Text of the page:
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    The Ultimate Cheat Sheet on Summer

    Posted April 17, 2014, 6:00 pm by Customer Service
    The Ultimate Cheat Sheet on Summer

    After a long winter and an even longer school year, everyone is excited for the endless opportunities that summer brings. It is also commonly known that these days, students need to utilize their summers to engage in meaningful enrichment activities—internships, jobs, camps, traveling, volunteering—in order to ramp up their college applications.

    The last thing a high school student wants to do is work hard with their noses in books all fall, winter, spring, and summer. The good news is that teens can have a meaningful summer while also having fun and relaxing.

    Here are five engaging summer activities that are entertaining, low-maintenance, fun, and will look good on college applications: the ultimate cheat sheet for teens.

    Cheat Sheet on Summer

    The Ultimate Cheat Sheet on Summer

    1. Start a blog.

    Blogging allows for flexibility and creativity, and is a great way for a teen to start a writing portfolio—all of which will contribute strongly to college applications. You can also blog about whatever you’d like: a summer vacation or trip, a day-to-day hobby, sports, books, etc. It’s easy and free to get started and to share your posts on social media. You are only a few steps away from becoming an author!

    Some blogging websites to try:

    2. Learn a language.

    There are many summer language camps and programs available across the country and across the world for any interest and any language. Summer seems like a very short period of time to learn a language, but if you study intensively for two months, your skills will improve drastically. Traveling abroad and staying in a homestay is probably the fastest and most effective way to learn a languate. If you'd rather stay local, you can opt to learn a language on your own through a program like Rosetta Stone. Colleges will be “wowed” by your ambition and self-motivation.

    3. Learn a new skill.

    Have you ever wished you could juggle or run a 5 minute/mile? Summer is the perfect time to teach yourself a new skill, as you have extra time to practice. Your skill doesn’t even need to do with school or academics—students who take initiative to teach themselves new things are often seen as forward thinking and curious. At the end of the summer, you could even have an interesting and unique topic for your college essay.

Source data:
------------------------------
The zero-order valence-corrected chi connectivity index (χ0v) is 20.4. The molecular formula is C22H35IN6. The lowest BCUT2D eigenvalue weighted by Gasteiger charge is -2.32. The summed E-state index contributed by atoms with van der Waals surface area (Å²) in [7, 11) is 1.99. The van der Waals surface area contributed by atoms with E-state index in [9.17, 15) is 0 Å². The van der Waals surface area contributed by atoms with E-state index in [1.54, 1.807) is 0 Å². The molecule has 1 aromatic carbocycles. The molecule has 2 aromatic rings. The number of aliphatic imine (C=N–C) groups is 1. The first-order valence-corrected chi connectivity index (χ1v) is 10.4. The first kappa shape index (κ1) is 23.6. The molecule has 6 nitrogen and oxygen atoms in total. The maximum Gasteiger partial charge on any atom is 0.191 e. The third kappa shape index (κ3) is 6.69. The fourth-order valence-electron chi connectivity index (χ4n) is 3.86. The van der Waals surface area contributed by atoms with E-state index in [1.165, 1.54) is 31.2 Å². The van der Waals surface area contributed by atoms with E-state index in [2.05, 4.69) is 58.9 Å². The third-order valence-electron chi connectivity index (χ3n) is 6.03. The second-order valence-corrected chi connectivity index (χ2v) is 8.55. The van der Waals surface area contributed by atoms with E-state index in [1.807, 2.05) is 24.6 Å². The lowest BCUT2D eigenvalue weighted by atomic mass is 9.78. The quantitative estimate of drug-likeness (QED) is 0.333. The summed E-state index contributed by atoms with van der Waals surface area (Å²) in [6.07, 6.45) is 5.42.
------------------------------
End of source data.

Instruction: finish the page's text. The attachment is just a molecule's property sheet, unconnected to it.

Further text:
4. Create and sell artwork.

    If you’re passionate about art, you already know this would be a great way to spend a summer. But to make your experience more meaningful, and hopefully make a little saving money, try reaching out to websites like Etsy. Unfortunately, you have to be 20 years old to sell products on Etsy, so ask your parents to create and manage a profile for you—that way, you can focus solely on your creations! If you aren't an artist but want to experiment with different mediums, sign up for a class at a local college, or an art summer program.

    5. Start a business.

    As a teenager with only a few months to spare, you will not be able to open a legitimate business with a storefront, website, and investors. You can start a business out of your home or your backyard. Try creating a babysitting profile on Care.com or Sittercity.com, making lunches for your neighbors, painting houses, or selling snacks and drinks on a busy street. You can team up with your siblings, parents, or friends to create a diverse and fun "company." You may be surprised by how much fun you have while also making money.

    While all of these activities will make your college applications stronger, you will also enter the school year with unique experiences and new interests. Can you imagine having an enriching summer that’s relaxing and educational at the same time? Now that is the ultimate cheat sheet on summer.

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    Sophie Borden graduated from Washington University in St. Louis with degrees in Environmental Studies, Spanish, and Writing. She is a Marketing Associate at TeenLife and lives in Boston. She loves traveling, cooking, and dogs, especially her little rescue pup, Lily.